When we visited Washington, DC this summer, it was the second time in my life I had the privilege to visit the Smithsonian Museum of Natural History. The first time, as I said in my last post, was on my senior trip in high school. I remembered it being the most incredible of places, a true place of wonder. However, memories, especially when they are allowed to percolate over decades, can be tricky things. People change, interests change, and often when you try to repeat a memory, you find it unrepeatable. Such was my case with the Museum of Natural History. It's still an incredible place, and a magnificent wonder, to be sure. But, my experience this year was not quite the experience I remembered from my youth.
However, when we visited the Smithsonian Museum of American History this summer, which is located just a hop, skip, and jump down the street from the Museum of Natural History, the experience was magical. Two different museums, two experiences separated by decades, but two very similar reactions. One possible reason is that in my adulthood, I've become much more interested in American History. In High School, history was not what you'd call an interest. But then again, high school for me was not really what you'd call an interest. But I digress . . . .
It's probably best to not try and analyze it, but to chalk it up to the fickle nature of memories and experiences, and simply enjoy the experience. Anyway, here are a few of my favorites, to which I'll provide a bit of running commentary along the way where appropriate.
Now, I'm a gun nut. Always have been. It's part of my DNA. There were two rifles of consequence on display at the Museum of American History. The first is pictured at the top of this post. It is an early American flintlock rifle (conspicuously missing the flint). I can only imagine the stories this rifle could tell of where it's been and the things it's seen.
The second rifle that caught my attention is a beautifully preserved M1 Garand. To most gun nuts, the Springfield M1 Garand was (and still is) one of the finest rifles ever made. Officially dubbed the United States Rifle, Caliber .30, M1, it was the first standard-issue semi-automatic rifle. It is the rifle of which General George Patton famously quipped, "In my opinion, the M1 Rifle is the greatest battle implement ever devised." Used by our servicemen officially from 1936 until the late 1950s, it is the rifle that helped defeat Hitler and Japan, winning WWII for the allies. Even after being officially replaced by the M14 in 1959, the M1 continued to see widespread use by our troops in large numbers until 1963 and to a lesser degree until 1976. I made the following image of the display model at the museum.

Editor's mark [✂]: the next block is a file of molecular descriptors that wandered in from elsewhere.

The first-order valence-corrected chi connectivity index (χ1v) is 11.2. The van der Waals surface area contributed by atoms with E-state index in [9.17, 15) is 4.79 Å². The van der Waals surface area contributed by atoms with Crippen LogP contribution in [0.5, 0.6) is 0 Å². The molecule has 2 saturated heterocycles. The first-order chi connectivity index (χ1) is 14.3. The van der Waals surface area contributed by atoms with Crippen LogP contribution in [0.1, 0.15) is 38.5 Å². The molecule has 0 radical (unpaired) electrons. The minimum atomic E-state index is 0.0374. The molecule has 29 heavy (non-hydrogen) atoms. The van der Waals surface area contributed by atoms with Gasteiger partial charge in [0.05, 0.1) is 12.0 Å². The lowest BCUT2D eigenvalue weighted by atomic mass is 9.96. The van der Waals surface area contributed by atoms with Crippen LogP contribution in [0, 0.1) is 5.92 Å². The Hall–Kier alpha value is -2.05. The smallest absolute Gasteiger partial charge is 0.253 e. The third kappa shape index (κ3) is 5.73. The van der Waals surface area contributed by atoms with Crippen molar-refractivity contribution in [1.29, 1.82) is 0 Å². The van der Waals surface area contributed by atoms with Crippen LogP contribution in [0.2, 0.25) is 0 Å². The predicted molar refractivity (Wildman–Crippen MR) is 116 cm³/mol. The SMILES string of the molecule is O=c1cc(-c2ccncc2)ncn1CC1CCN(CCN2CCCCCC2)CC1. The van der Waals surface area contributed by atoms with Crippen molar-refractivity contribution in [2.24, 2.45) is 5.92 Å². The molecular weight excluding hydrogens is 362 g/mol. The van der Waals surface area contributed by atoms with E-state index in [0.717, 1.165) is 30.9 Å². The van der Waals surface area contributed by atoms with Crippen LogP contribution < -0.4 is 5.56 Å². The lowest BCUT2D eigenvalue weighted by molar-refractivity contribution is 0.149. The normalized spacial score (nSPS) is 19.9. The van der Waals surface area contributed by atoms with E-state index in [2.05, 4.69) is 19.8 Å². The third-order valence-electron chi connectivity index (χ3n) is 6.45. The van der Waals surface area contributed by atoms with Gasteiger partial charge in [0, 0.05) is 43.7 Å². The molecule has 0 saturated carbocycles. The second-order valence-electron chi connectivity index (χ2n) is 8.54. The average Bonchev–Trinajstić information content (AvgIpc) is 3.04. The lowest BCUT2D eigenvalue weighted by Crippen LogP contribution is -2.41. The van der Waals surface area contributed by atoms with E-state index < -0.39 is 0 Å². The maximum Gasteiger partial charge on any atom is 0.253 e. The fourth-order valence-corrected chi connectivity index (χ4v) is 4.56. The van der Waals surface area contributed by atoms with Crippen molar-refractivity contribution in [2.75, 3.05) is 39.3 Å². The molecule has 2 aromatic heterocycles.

The image below is a chilling reminder of the devastation that took place in New York City on September 11, 2001. It is a steel column assembly from the seventieth floor of the World Trade Center's south tower.
The last two images are of the bow and canon of the USS Philadelphia, used in the Battle of Valcour Island in 1776. Referred to at the time as a gundalow or gondola, the gunboat was part of a fleet under the command of General Benedict Arnold. Arnold's fleet battled a larger Royal Navy fleet on Lake Champlain in the Battle of Valcour Island on October 11, 1776. Many American boats were damaged that day, but the Philadelphia was one of the few boats actually sunk. Discovered in 1935 by an amateur archaeologist who subsequently had it raised, it was donated to the Smithsonian in 1961.
The Museum of American History is one of our country's greatest treasures. If you're a history buff, you absolutely must go and spend the day.
More to come . . . .